My first drawing of Peter, a pointillist pen and ink of him as Duke Bluebeard made not long after we had met. (I think it evident from this that I was going through my ‘Edward Gorey’ period!) The drawing belongs to Nicolas and Frances McDowall of The Old Stile Press. Click to get a better view of the sheer mind-numbing number of individual marks that make up this very small drawing.
A detail from The Comfort of Angels Attending the Dying from The Temptations of Solitude series, 2004. Even when I didn’t consciously intend a likeness of Peter he nevertheless frequently appeared, as can be seen here in the angel on the left.
Eight years on from The Temptations and I recast him as the psychiatrist Dysart in my illustrations for the Old Stile Press edition of Sir Peter Shaffer’s play Equus. By this stage I had no need of his modelling services in the studio as his likeness had engraved itself onto my retinas. The above drawing is a Conté pencil study.
The following images are from the finished book. The drawings were made in acrylic paint applied mainly with bristle brushes to animation cel, then scratched through with an engraving tool. I have to confess that the ‘engraving tool’ was nothing fancy, but just a sharp tin-tack with a finger-grip made from Sellotape! The same tin-tack served for the entire project. I kept it safe and sharpened it occasionally on my Arkansas whetstone. I have it to this day, my favourite graver for working on cel.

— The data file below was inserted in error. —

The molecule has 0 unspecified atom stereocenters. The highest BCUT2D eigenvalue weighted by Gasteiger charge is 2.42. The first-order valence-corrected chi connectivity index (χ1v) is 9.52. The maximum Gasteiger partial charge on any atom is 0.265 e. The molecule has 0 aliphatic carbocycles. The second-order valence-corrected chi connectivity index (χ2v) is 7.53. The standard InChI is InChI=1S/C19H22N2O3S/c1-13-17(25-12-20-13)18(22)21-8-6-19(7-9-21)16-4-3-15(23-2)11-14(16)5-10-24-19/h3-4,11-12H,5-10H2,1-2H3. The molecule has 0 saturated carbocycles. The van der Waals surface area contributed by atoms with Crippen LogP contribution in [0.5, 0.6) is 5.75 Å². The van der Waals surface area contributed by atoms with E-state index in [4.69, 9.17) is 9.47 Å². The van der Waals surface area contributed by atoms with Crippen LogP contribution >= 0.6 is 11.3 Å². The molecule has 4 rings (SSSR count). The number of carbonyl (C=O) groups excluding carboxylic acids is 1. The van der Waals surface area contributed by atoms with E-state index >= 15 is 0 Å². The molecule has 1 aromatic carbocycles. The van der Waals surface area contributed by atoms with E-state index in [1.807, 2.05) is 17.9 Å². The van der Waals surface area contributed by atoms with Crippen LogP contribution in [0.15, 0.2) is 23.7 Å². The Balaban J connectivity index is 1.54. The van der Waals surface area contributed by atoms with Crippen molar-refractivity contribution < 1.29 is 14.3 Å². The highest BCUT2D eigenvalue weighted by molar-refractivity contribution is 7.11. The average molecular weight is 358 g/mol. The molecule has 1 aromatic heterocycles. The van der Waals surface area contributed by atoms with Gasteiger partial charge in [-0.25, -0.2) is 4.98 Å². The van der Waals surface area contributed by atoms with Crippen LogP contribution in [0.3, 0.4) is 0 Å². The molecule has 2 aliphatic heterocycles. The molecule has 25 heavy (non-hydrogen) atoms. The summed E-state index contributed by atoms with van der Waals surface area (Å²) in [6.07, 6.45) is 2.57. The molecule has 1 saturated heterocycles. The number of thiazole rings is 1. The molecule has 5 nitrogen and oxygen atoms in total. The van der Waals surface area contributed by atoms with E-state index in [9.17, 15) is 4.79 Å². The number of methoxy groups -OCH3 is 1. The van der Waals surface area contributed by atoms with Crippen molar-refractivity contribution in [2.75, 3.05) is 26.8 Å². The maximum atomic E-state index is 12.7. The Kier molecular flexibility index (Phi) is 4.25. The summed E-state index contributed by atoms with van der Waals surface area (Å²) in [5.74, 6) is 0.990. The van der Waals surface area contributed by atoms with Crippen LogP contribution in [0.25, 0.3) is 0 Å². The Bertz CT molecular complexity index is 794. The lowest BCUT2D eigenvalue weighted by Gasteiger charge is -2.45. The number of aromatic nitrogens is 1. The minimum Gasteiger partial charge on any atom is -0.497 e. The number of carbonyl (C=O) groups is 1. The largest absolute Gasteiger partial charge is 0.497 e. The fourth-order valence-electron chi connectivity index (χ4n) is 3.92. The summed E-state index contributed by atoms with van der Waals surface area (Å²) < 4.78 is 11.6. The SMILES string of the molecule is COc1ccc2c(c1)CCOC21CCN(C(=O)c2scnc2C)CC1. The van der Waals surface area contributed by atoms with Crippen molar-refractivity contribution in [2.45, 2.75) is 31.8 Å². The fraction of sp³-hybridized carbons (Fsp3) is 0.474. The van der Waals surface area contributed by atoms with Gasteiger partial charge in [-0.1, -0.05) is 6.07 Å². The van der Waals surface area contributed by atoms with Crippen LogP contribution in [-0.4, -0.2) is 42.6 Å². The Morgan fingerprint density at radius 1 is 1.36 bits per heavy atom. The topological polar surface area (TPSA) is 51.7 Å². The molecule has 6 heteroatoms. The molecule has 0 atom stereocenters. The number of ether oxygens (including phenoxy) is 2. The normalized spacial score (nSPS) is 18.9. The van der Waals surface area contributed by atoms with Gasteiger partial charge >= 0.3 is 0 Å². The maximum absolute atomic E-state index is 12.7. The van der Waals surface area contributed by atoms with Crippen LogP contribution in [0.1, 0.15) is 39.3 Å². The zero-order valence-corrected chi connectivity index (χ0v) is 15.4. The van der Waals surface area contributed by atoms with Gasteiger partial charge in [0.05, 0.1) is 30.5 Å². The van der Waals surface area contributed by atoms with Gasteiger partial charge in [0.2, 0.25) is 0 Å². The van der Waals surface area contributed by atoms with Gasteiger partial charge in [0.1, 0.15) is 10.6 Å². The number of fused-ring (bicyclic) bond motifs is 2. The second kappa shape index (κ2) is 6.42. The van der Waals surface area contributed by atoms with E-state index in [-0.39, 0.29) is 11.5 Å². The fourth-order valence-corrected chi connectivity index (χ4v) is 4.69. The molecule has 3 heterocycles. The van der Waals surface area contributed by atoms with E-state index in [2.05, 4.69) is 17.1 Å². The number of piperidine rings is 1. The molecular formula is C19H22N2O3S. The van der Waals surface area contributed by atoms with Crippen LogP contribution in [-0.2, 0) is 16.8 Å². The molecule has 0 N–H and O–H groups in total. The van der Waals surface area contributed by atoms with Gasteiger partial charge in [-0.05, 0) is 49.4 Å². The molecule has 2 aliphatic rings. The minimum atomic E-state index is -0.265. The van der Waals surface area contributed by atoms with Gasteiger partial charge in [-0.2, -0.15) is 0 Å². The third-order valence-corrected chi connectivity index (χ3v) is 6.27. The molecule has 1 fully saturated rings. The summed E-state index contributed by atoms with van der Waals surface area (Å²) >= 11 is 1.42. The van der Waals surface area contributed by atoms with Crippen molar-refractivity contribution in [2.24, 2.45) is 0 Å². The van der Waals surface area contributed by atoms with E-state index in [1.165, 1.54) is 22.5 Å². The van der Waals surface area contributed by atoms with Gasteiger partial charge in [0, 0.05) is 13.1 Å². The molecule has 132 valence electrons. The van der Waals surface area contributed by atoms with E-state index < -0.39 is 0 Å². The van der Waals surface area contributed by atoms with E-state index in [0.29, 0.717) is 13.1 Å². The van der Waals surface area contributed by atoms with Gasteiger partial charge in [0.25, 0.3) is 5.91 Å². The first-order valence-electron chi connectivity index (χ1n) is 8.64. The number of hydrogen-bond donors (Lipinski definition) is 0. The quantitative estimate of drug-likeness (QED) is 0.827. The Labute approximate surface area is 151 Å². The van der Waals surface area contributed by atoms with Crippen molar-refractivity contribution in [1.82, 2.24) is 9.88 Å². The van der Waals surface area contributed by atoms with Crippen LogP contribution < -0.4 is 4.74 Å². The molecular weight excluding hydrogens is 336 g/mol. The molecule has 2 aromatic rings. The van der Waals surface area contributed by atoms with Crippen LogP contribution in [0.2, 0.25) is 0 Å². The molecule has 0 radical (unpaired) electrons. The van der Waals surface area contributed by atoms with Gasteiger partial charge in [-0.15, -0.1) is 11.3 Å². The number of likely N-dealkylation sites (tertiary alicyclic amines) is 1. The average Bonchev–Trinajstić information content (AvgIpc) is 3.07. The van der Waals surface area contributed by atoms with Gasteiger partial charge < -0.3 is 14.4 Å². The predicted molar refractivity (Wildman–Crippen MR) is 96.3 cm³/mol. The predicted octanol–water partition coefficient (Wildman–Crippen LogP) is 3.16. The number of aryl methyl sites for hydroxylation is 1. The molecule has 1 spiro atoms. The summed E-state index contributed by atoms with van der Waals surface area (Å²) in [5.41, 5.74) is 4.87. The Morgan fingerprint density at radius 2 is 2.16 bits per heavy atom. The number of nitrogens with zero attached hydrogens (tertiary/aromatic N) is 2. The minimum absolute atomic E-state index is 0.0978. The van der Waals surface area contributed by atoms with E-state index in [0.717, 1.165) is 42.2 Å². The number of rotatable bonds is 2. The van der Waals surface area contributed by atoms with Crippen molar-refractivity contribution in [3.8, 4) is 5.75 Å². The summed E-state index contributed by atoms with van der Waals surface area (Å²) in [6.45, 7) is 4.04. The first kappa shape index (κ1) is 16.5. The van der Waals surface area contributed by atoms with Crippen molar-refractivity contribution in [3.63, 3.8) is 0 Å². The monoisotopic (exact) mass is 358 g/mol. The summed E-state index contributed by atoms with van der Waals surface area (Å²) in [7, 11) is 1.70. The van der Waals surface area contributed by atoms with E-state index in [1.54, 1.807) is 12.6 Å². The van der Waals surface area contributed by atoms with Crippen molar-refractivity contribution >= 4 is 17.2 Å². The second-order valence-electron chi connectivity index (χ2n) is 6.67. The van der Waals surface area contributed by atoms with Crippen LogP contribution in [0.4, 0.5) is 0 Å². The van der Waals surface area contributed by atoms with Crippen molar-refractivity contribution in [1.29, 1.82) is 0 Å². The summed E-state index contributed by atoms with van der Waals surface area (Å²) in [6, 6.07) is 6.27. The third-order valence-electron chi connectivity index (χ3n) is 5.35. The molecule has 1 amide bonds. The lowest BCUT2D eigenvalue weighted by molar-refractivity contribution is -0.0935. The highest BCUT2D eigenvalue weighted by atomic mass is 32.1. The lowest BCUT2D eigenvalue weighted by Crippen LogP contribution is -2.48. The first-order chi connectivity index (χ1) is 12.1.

I’m not the only artist to use Peter as a model. The portrait painter Eugene Fisk has painted him twice. This one titled The Connoisseur is in a private collection.
In the image below is a startling though beautifully realised representation of him by another artist.
Susan Adams produced a polychrome wood-carving of Peter’s head. It was first used as a ‘maquette’ when she was illustrating Duke Bluebeard’s Castle for The Old Stile Press. More recently Susan incorporated the head into a mixed-media sculptural work in which a black fur romper-suited simulacra lies on its back while supporting a stilt-walking female figure towering above it.
At first it can be difficult to see Peter in this image from Susan’s illustrated edition of Duke Bluebeard’s Castle for the Old Stile Press. However once you’ve found him, you wonder why you didn’t spot him immediately. It’s a haunting, masterfully accomplished image.